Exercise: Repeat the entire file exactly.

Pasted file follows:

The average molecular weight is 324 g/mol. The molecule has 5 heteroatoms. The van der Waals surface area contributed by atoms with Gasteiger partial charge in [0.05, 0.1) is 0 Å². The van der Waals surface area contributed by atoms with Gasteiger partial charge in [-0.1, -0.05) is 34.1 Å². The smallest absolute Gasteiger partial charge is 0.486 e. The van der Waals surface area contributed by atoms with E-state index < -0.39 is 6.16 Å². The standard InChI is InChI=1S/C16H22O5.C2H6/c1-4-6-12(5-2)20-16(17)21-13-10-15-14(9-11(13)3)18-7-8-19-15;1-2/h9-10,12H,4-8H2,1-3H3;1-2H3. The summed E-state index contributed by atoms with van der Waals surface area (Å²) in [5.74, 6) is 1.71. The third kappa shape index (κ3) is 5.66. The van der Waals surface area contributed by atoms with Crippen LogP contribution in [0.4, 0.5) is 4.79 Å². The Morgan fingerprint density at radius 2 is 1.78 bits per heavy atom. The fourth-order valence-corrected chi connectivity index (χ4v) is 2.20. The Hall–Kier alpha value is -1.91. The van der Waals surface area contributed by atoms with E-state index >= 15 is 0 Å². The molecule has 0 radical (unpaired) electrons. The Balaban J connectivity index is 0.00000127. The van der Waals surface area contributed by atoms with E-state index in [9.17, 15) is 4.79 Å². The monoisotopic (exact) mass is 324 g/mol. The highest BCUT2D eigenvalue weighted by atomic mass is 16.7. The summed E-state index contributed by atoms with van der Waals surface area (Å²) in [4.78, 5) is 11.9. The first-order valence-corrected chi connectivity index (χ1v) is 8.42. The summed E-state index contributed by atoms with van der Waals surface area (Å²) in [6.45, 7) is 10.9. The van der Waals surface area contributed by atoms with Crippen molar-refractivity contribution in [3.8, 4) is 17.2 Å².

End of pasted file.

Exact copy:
The average molecular weight is 324 g/mol. The molecule has 5 heteroatoms. The van der Waals surface area contributed by atoms with Gasteiger partial charge in [0.05, 0.1) is 0 Å². The van der Waals surface area contributed by atoms with Gasteiger partial charge in [-0.1, -0.05) is 34.1 Å². The smallest absolute Gasteiger partial charge is 0.486 e. The van der Waals surface area contributed by atoms with E-state index < -0.39 is 6.16 Å². The standard InChI is InChI=1S/C16H22O5.C2H6/c1-4-6-12(5-2)20-16(17)21-13-10-15-14(9-11(13)3)18-7-8-19-15;1-2/h9-10,12H,4-8H2,1-3H3;1-2H3. The summed E-state index contributed by atoms with van der Waals surface area (Å²) in [5.74, 6) is 1.71. The third kappa shape index (κ3) is 5.66. The van der Waals surface area contributed by atoms with Crippen LogP contribution in [0.4, 0.5) is 4.79 Å². The Morgan fingerprint density at radius 2 is 1.78 bits per heavy atom. The fourth-order valence-corrected chi connectivity index (χ4v) is 2.20. The Hall–Kier alpha value is -1.91. The van der Waals surface area contributed by atoms with E-state index >= 15 is 0 Å². The molecule has 0 radical (unpaired) electrons. The Balaban J connectivity index is 0.00000127. The van der Waals surface area contributed by atoms with E-state index in [9.17, 15) is 4.79 Å². The monoisotopic (exact) mass is 324 g/mol. The highest BCUT2D eigenvalue weighted by atomic mass is 16.7. The summed E-state index contributed by atoms with van der Waals surface area (Å²) in [4.78, 5) is 11.9. The first-order valence-corrected chi connectivity index (χ1v) is 8.42. The summed E-state index contributed by atoms with van der Waals surface area (Å²) in [6.45, 7) is 10.9. The van der Waals surface area contributed by atoms with Crippen molar-refractivity contribution in [3.8, 4) is 17.2 Å².